Saint Nicholas of Tolentino
St. Nicholas was born in 1245 in Ancona, Italy. His parents had waited long and anxiously for a child. Nicholas was the answer to prayer and a pilgrimage the couple had made to the shrine of St. Nicholas of Bari. The couple was so grateful to the saint that they named their baby after him. When the boy grew up, he talked about becoming a priest. He was prayerful and wanted to live close to God. Friends of his family wanted him to be a priest in a wealthy parish where Nicholas would be promoted. Nicholas didn’t say much, but he quietly searched and prayed.
One day he slipped into a church. A fervent Augustinian priest was preaching a sermon. He said: “Don’t love the world or the things of this world because this world is passing away.” Nicholas thought about this. He went away with the words dancing in his head. He realized how God had used that preacher to touch his own life. He became convinced of the importance of preaching God’s Word. He made up his mind to ask to join the same order to which that priest belonged. The order was the Augustinian Friars and the priest was Father Reginald who became his novice master. Friar Nicholas professed his vows when he was eighteen. Then he began his studies for the priesthood. He was ordained around 1270. Father Nicholas performed his preaching ministry with love in various parishes. Then while praying in church one day, he seemed to hear a voice saying: “To Tolentino, to Tolentino. Stay there.”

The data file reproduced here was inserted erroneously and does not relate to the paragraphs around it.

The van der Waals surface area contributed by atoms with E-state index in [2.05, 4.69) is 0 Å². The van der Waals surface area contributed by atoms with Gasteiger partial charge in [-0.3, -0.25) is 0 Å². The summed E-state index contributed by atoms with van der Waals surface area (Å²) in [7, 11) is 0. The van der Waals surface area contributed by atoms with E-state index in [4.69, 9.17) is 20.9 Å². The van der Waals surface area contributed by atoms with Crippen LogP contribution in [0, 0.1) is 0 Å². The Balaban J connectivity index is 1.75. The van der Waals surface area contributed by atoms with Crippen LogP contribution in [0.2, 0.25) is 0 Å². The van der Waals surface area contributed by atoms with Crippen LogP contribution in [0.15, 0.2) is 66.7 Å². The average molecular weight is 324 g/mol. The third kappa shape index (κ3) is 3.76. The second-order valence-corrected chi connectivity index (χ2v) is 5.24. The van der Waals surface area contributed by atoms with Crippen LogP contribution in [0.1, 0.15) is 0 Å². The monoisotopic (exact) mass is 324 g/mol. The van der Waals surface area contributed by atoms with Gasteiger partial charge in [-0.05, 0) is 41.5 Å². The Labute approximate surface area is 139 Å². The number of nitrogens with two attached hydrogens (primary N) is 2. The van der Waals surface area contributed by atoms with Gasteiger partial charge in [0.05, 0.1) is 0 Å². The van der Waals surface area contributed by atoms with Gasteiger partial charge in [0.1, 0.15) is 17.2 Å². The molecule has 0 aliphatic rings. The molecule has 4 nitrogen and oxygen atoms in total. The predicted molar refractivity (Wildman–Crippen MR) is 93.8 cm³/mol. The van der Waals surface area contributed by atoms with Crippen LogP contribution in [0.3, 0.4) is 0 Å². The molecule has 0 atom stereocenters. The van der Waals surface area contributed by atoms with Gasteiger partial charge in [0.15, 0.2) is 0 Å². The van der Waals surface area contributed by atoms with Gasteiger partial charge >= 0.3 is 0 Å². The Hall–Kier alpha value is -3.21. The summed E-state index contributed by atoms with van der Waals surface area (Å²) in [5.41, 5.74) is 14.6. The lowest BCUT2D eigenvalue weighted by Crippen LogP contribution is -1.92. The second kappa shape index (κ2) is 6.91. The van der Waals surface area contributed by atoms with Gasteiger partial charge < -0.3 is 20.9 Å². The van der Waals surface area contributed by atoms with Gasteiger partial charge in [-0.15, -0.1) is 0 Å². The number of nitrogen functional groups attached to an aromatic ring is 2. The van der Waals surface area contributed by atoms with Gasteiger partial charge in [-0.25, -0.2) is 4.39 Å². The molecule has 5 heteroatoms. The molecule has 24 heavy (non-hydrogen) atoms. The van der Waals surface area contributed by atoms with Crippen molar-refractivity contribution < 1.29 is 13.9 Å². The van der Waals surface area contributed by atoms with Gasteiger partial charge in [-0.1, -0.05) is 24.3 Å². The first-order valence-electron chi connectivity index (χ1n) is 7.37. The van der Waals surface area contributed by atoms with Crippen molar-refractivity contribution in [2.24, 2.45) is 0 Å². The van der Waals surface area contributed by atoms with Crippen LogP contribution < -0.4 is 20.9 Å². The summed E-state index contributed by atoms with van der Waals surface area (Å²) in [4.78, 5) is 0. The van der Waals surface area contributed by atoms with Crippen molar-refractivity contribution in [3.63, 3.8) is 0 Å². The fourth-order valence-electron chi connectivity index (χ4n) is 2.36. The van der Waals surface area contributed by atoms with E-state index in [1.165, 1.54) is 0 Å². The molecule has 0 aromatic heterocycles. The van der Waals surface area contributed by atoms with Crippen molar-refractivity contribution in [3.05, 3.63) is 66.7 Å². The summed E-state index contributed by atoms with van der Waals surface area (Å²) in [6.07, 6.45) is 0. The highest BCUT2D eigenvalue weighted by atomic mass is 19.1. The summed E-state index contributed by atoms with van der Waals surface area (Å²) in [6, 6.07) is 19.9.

Shortly afterward, he was assigned to the town of Tolentino. He spent the remaining thirty years of his life there. There was great political unrest in those times. Many people did not come to church to hear the Word and to worship the Lord. The friars of St. Augustine decided that street-preaching was necessary. St. Nicholas was chosen to be part of this initiative. He preached outside and in gathering places willingly. People listened and many repented of their sins and lack of caring. They led better lives. Father Nicholas spent hours in the slum areas of Tolentino. He visited the lonely. He brought the sacraments to the sick and dying. He took care of the needs of children and visited prisoners. Miracles were reported while St. Nicholas was still alive. He touched a diseased child and said, “May the good God make you well,” and the child was cured. St. Nicholas of Tolentino was sick for about a year before he died on September 10, 1305.
He was proclaimed a saint by Pope Eugene IV in 1446. St. Nicholas of Tolentino had been an answer to the prayer of his parents. Because he listened to the call of God in his heart, he could help many people find the Lord.